COVID-19 took the world by complete surprise. The pandemic has had a profound and disruptive impact on the world economy and has plunged global supply chains into uncharted waters once more. It is a typical ‘black swan’, an unpredictable event with potentially serious consequences.
A unique attribute of this crisis that sets it apart from others in recent years, however, is its universal effect on both demand and supply. Businesses and consumers alike are reshuffling their activities and expenditures, triggering wild changes in demand. Healthcare products and routine consumer products are both experiencing sharp, unexpected demand spikes as consumers go into panic buying mode, owing to regional lockdowns and fear of shortages.
Conversely, many consumer durables and industrial equipment providers are experiencing a sharp decline in demand, mainly because of a slow-down in global transportation, and a shortage of labour owing to health concerns. If not properly managed, these variations can mean increased costs, decreased revenues, increased risk and reduced profit margins.
The challenge of demand variability
Demand variability is listed consistently as one of the top challenges affecting effective supply chain management at all maturity levels. Volatility, uncertainty, complexity and ambiguity are the four major causes of demand variability. For many supply chain leaders, this presents the enormous and potentially costly challenge of dealing with what’s known as the ‘bullwhip effect’.
When major swings in inventory occur from panic buying, the impact of this sudden demand magnifies as it moves upstream in the supply chain. Empty store shelves trigger even more panic buying, retailers lose potential sales, distributors scramble to determine who should get what of a particular product, and manufacturers are swamped with these sudden, unexpected demand spikes.
So when the market signals a sharp increase in demand, especially in times of global crisis, supply chain leaders’ profitability depends on being informed and agile enough to forecast and fulfil inventory in the right places, at the right speed, and at the right time. Unfortunately, with something like COVID-19, even the best-laid contingency plans may prove inadequate.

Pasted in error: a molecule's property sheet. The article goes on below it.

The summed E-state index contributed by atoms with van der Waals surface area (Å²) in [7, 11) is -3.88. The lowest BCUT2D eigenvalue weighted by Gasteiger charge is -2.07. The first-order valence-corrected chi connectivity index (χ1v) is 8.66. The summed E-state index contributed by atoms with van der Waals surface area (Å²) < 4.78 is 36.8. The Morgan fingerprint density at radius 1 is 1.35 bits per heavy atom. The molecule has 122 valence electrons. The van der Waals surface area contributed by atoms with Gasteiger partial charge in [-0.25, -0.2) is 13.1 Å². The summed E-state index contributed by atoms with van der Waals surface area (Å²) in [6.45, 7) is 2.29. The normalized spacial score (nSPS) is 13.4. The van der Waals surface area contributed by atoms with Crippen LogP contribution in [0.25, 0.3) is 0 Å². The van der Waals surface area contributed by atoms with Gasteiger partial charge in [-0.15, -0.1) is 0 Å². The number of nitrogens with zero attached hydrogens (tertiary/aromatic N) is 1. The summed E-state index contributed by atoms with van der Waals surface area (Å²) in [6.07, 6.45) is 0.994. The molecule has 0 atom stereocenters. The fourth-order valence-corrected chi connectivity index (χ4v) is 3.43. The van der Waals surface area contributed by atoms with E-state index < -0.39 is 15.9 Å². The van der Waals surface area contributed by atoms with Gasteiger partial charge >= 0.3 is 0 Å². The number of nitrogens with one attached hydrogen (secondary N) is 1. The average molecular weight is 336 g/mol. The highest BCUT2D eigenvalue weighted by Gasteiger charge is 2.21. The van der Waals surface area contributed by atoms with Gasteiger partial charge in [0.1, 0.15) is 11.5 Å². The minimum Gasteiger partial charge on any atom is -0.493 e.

Here are five short-term actions to improve your demand variability management plans in this time of uncertainty:
1. Maintain transparent, proactive relationships with your suppliers.
Ensure your key suppliers have full visibility in your projected demand, preferably in real-time, to secure inventory for building safety stocks. Having good visibility of both demand and supply enables an organisation to manage demand signals more accurately, respond to customer requests faster, and smooth the effects of demand variation.
2. Activate alternate sources of supply.
If you have multi-sourced key inputs, move quickly to activate secondary supplier relationships and secure additional critical inventory and capacity. Explore potential opportunities to establish shared resource pools for raw materials inventory.
3. Reduce lead times.
Long lead times increase the probability of a bullwhip effect, so find ways to reduce lead time from sources of supply. It also allows you to react quickly to changing demand.
4. Update inventory policy and planning.
While timely review and proactive adjustments of the three buffers – inventory, time and capacity – ensure better handling of demand variability, most companies won’t have inventory buffers for the magnitude of disruption caused by the COVID-19 epidemic. Therefore, consider how you will refine your inventory strategy to mitigate the risks of potential supply shortages.
5. Align supply and demand management.
Balancing and aligning demand management with supply management enables both functions to quickly adjust to the new reality, whether it’s a sudden demand surge or unexpected supply disruption.
Demand volatility triggered by macro events such as the coronavirus crisis affects every link in the global supply chain – from raw materials procurement to setting safety stock levels to planning logistics. A knee-jerk reaction for many companies in times of supply chain disruption is to use a ‘firefighting’ response to meet service levels.
Being ready for everything, however, means you can effectively respond to critical events to eliminate costly reactionary activities in times of disruption. It’s therefore vital to make sure that all the pieces of your supply chain puzzle fit snugly together.
When we first referred to ‘black swan’ events in our white paper Of black swans, confirmation bias, and the O-ring theory: Why cynics can help you build supply chain resilience, little did we know that the next global event was lurking just around the corner.